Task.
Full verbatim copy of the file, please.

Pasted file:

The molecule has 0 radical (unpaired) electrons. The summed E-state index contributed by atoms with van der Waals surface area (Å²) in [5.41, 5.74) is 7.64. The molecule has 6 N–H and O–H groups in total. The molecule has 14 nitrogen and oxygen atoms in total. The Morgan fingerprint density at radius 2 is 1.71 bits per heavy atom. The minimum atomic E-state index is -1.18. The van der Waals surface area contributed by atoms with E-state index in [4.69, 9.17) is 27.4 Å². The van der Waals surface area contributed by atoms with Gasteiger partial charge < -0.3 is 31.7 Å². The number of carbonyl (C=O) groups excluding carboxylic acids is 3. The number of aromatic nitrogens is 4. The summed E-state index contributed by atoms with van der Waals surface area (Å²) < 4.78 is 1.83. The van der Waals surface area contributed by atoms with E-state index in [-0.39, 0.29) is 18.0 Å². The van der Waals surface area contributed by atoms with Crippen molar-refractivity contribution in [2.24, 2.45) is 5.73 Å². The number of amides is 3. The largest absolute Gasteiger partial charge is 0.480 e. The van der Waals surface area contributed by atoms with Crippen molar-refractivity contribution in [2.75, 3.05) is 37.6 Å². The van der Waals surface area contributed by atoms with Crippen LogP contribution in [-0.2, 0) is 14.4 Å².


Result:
The molecule has 0 radical (unpaired) electrons. The summed E-state index contributed by atoms with van der Waals surface area (Å²) in [5.41, 5.74) is 7.64. The molecule has 6 N–H and O–H groups in total. The molecule has 14 nitrogen and oxygen atoms in total. The Morgan fingerprint density at radius 2 is 1.71 bits per heavy atom. The minimum atomic E-state index is -1.18. The van der Waals surface area contributed by atoms with E-state index in [4.69, 9.17) is 27.4 Å². The van der Waals surface area contributed by atoms with Gasteiger partial charge < -0.3 is 31.7 Å². The number of carbonyl (C=O) groups excluding carboxylic acids is 3. The number of aromatic nitrogens is 4. The summed E-state index contributed by atoms with van der Waals surface area (Å²) < 4.78 is 1.83. The van der Waals surface area contributed by atoms with E-state index in [-0.39, 0.29) is 18.0 Å². The van der Waals surface area contributed by atoms with Crippen molar-refractivity contribution in [2.24, 2.45) is 5.73 Å². The number of amides is 3. The largest absolute Gasteiger partial charge is 0.480 e. The van der Waals surface area contributed by atoms with Crippen molar-refractivity contribution in [2.75, 3.05) is 37.6 Å². The van der Waals surface area contributed by atoms with Crippen LogP contribution in [-0.2, 0) is 14.4 Å².